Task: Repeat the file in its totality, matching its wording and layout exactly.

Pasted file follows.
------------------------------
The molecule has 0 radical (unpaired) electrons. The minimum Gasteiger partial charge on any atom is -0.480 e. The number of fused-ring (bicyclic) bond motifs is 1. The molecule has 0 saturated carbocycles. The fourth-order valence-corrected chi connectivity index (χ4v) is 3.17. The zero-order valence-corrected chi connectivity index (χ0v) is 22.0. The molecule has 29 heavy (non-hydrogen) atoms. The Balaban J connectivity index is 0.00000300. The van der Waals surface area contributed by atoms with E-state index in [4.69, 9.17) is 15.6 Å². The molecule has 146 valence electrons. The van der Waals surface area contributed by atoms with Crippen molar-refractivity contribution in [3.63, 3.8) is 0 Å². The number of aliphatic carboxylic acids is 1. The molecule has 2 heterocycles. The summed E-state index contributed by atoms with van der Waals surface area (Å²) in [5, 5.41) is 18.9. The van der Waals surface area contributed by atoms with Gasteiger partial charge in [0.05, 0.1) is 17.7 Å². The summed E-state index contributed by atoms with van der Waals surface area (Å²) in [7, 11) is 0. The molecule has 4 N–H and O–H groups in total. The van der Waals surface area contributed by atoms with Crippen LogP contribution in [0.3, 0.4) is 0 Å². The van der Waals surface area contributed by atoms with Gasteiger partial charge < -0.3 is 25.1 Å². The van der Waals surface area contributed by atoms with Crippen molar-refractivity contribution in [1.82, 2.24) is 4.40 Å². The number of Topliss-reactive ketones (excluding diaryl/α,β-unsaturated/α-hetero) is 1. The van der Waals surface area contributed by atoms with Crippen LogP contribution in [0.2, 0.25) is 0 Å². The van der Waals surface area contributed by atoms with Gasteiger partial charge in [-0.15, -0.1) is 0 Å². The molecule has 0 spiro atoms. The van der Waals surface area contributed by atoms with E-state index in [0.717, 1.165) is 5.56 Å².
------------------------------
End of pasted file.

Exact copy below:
The molecule has 0 radical (unpaired) electrons. The minimum Gasteiger partial charge on any atom is -0.480 e. The number of fused-ring (bicyclic) bond motifs is 1. The molecule has 0 saturated carbocycles. The fourth-order valence-corrected chi connectivity index (χ4v) is 3.17. The zero-order valence-corrected chi connectivity index (χ0v) is 22.0. The molecule has 29 heavy (non-hydrogen) atoms. The Balaban J connectivity index is 0.00000300. The van der Waals surface area contributed by atoms with E-state index in [4.69, 9.17) is 15.6 Å². The molecule has 146 valence electrons. The van der Waals surface area contributed by atoms with Crippen molar-refractivity contribution in [3.63, 3.8) is 0 Å². The number of aliphatic carboxylic acids is 1. The molecule has 2 heterocycles. The summed E-state index contributed by atoms with van der Waals surface area (Å²) in [5, 5.41) is 18.9. The van der Waals surface area contributed by atoms with Gasteiger partial charge in [0.05, 0.1) is 17.7 Å². The summed E-state index contributed by atoms with van der Waals surface area (Å²) in [7, 11) is 0. The molecule has 4 N–H and O–H groups in total. The van der Waals surface area contributed by atoms with Crippen LogP contribution in [0.3, 0.4) is 0 Å². The van der Waals surface area contributed by atoms with Gasteiger partial charge < -0.3 is 25.1 Å². The van der Waals surface area contributed by atoms with Crippen molar-refractivity contribution in [1.82, 2.24) is 4.40 Å². The number of Topliss-reactive ketones (excluding diaryl/α,β-unsaturated/α-hetero) is 1. The van der Waals surface area contributed by atoms with Crippen LogP contribution in [0.2, 0.25) is 0 Å². The van der Waals surface area contributed by atoms with Gasteiger partial charge in [-0.15, -0.1) is 0 Å². The molecule has 0 spiro atoms. The van der Waals surface area contributed by atoms with E-state index in [0.717, 1.165) is 5.56 Å².